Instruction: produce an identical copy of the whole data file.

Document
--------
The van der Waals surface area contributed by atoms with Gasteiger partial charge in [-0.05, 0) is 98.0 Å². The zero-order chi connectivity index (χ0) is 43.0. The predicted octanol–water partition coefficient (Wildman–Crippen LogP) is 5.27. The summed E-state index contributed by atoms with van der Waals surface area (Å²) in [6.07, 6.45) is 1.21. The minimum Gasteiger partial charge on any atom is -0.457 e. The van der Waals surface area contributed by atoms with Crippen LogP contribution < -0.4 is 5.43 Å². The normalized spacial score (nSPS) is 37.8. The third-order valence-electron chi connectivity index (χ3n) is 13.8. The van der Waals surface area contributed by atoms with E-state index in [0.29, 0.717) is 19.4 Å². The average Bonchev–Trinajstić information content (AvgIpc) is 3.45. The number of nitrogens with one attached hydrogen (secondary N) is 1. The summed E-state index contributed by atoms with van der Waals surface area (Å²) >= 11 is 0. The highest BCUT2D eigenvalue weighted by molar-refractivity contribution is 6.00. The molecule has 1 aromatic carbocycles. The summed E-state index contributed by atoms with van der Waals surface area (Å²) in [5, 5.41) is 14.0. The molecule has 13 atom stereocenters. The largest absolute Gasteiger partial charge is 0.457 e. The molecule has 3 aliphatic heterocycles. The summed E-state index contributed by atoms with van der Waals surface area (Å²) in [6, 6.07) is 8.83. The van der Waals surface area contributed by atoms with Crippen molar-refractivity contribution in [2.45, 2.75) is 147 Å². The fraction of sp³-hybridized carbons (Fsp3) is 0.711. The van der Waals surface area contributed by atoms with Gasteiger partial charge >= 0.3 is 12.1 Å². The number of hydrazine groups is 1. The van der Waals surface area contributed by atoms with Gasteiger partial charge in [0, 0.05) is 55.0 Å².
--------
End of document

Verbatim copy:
The van der Waals surface area contributed by atoms with Gasteiger partial charge in [-0.05, 0) is 98.0 Å². The zero-order chi connectivity index (χ0) is 43.0. The predicted octanol–water partition coefficient (Wildman–Crippen LogP) is 5.27. The summed E-state index contributed by atoms with van der Waals surface area (Å²) in [6.07, 6.45) is 1.21. The minimum Gasteiger partial charge on any atom is -0.457 e. The van der Waals surface area contributed by atoms with Crippen LogP contribution < -0.4 is 5.43 Å². The normalized spacial score (nSPS) is 37.8. The third-order valence-electron chi connectivity index (χ3n) is 13.8. The van der Waals surface area contributed by atoms with E-state index in [0.29, 0.717) is 19.4 Å². The average Bonchev–Trinajstić information content (AvgIpc) is 3.45. The number of nitrogens with one attached hydrogen (secondary N) is 1. The summed E-state index contributed by atoms with van der Waals surface area (Å²) >= 11 is 0. The highest BCUT2D eigenvalue weighted by molar-refractivity contribution is 6.00. The molecule has 1 aromatic carbocycles. The summed E-state index contributed by atoms with van der Waals surface area (Å²) in [5, 5.41) is 14.0. The molecule has 13 atom stereocenters. The largest absolute Gasteiger partial charge is 0.457 e. The molecule has 3 aliphatic heterocycles. The summed E-state index contributed by atoms with van der Waals surface area (Å²) in [6, 6.07) is 8.83. The van der Waals surface area contributed by atoms with Crippen molar-refractivity contribution in [2.45, 2.75) is 147 Å². The fraction of sp³-hybridized carbons (Fsp3) is 0.711. The van der Waals surface area contributed by atoms with Gasteiger partial charge >= 0.3 is 12.1 Å². The number of hydrazine groups is 1. The van der Waals surface area contributed by atoms with Gasteiger partial charge in [0, 0.05) is 55.0 Å².